Former Virginia Tech runner and student David Eisenhauer's lawyers are asking to throw out incriminating statements to investigators.
Lawyers for David Eisenhauer, the former Virginia Tech distance runner accused of murdering a 13-year-old girl, have asked a judge to throw out incriminating statements that he allegedly made to investigators because they claim it violated his rights, according to the Associated Press.
Eisenhauer is accused of taking Nicole Lovell into a wooded area and stabbing her to death. He later moved her body to Surry County, N.C. Co-defendant Natalie Keepers is charged with being an accessory before the fact to first-degree murder and concealing a body. She is slated to go to trial Feb. 5. She objected to how police questioned her and got a confession. Eisenhauer and Keepers were engineering students at Virginia Tech.
Court documents state that Eisenhauer met Lovell at a party and continued a relationship with her. He convinced her to climb out of her bedroom window at home and meet him before allegedly killing her. Lovell disappeared in January 2016. Police arrived at Eisenhauer's dorm room on Jan. 29, 2016 and brought him to the Blacksburg Police Department.
According to the Roanoke Times, Keepers told investigators that Eisenhauer was unsure whether he had sex with Lovell at the party because he blacked out after meeting her. Keepers said that Eisenhauer thought Lovell was pregnant.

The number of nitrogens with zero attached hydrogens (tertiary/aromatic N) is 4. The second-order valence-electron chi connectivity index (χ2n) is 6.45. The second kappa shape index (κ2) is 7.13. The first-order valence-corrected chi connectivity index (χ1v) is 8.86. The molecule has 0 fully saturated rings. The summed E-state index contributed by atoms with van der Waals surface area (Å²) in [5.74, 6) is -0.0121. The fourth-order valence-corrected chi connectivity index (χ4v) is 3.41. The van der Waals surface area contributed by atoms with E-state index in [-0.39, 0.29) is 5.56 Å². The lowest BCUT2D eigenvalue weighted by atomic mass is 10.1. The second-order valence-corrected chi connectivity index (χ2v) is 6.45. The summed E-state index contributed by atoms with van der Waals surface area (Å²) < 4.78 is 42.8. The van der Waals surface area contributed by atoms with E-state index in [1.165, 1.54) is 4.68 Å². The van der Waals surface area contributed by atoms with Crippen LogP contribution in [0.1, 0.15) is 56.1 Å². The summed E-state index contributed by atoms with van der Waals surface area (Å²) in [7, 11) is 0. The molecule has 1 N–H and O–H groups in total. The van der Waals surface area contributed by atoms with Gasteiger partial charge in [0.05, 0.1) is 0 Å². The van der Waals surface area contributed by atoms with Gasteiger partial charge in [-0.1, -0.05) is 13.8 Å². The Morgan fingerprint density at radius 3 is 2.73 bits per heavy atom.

The Roanoke Times reports that a new court filing states that police continued questioning Eisenhauer after he said. "I'm done. I'm calling a lawyer." Police had been questioning him for 50 minutes before he walked out of the interrogation room but was not permitted to leave the police station. Officers continued questioning him for four more hours.
Eisenhauer's motion requests for all of his statements to be thrown out because the police entered his room without a search warrant and anything said after Eisenhauer stated that he was finished and calling an attorney should be disregarded. The motions also ask for any cellphone messages or information be thrown out because he handed over his phone to a detective without a search warrant for it. The last part of the motions also requested that statements that Eisenhauer made to three jail informants be removed from evidence because the informants may have worked with police too much. The Times states that courts have held that informants cannot be used to get around Miranda requirements for interrogating suspects.
A trial is slated to begin Nov. 2. Eisenhauer faces charges of first-degree murder, abduction and concealing a body.